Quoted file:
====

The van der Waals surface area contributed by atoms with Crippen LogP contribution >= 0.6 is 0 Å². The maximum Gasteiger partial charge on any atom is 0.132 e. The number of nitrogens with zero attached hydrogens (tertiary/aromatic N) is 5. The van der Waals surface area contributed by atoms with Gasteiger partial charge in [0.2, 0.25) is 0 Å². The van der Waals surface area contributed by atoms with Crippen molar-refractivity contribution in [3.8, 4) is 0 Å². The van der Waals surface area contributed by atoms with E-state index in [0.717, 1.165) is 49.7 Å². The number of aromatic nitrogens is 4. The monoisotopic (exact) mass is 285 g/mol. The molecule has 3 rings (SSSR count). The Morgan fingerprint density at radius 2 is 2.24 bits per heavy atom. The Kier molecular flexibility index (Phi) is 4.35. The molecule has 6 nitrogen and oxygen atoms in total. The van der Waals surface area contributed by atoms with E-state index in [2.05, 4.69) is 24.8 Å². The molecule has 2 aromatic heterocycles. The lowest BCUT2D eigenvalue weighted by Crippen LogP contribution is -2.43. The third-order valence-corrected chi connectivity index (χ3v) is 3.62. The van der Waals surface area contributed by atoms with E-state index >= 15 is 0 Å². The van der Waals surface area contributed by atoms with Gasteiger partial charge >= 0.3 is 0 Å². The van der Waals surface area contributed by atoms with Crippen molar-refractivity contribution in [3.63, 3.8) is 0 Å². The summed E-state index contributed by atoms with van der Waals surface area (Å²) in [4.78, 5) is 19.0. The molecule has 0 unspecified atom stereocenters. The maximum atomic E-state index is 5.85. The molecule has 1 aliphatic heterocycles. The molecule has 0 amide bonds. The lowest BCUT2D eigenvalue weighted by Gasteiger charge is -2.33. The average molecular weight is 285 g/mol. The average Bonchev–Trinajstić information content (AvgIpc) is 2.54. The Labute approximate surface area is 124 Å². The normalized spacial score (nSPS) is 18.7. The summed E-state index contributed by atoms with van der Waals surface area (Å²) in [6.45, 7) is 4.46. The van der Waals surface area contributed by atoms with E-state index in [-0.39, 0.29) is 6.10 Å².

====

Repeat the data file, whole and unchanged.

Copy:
The van der Waals surface area contributed by atoms with Crippen LogP contribution >= 0.6 is 0 Å². The maximum Gasteiger partial charge on any atom is 0.132 e. The number of nitrogens with zero attached hydrogens (tertiary/aromatic N) is 5. The van der Waals surface area contributed by atoms with Gasteiger partial charge in [0.2, 0.25) is 0 Å². The van der Waals surface area contributed by atoms with Crippen molar-refractivity contribution in [3.8, 4) is 0 Å². The van der Waals surface area contributed by atoms with E-state index in [0.717, 1.165) is 49.7 Å². The number of aromatic nitrogens is 4. The monoisotopic (exact) mass is 285 g/mol. The molecule has 3 rings (SSSR count). The Morgan fingerprint density at radius 2 is 2.24 bits per heavy atom. The Kier molecular flexibility index (Phi) is 4.35. The molecule has 6 nitrogen and oxygen atoms in total. The van der Waals surface area contributed by atoms with E-state index in [2.05, 4.69) is 24.8 Å². The molecule has 2 aromatic heterocycles. The lowest BCUT2D eigenvalue weighted by Crippen LogP contribution is -2.43. The third-order valence-corrected chi connectivity index (χ3v) is 3.62. The van der Waals surface area contributed by atoms with E-state index >= 15 is 0 Å². The van der Waals surface area contributed by atoms with Gasteiger partial charge >= 0.3 is 0 Å². The van der Waals surface area contributed by atoms with Crippen molar-refractivity contribution in [3.63, 3.8) is 0 Å². The summed E-state index contributed by atoms with van der Waals surface area (Å²) in [4.78, 5) is 19.0. The molecule has 0 unspecified atom stereocenters. The maximum atomic E-state index is 5.85. The molecule has 1 aliphatic heterocycles. The molecule has 0 amide bonds. The lowest BCUT2D eigenvalue weighted by Gasteiger charge is -2.33. The average molecular weight is 285 g/mol. The average Bonchev–Trinajstić information content (AvgIpc) is 2.54. The Labute approximate surface area is 124 Å². The normalized spacial score (nSPS) is 18.7. The summed E-state index contributed by atoms with van der Waals surface area (Å²) in [6.45, 7) is 4.46. The van der Waals surface area contributed by atoms with E-state index in [-0.39, 0.29) is 6.10 Å².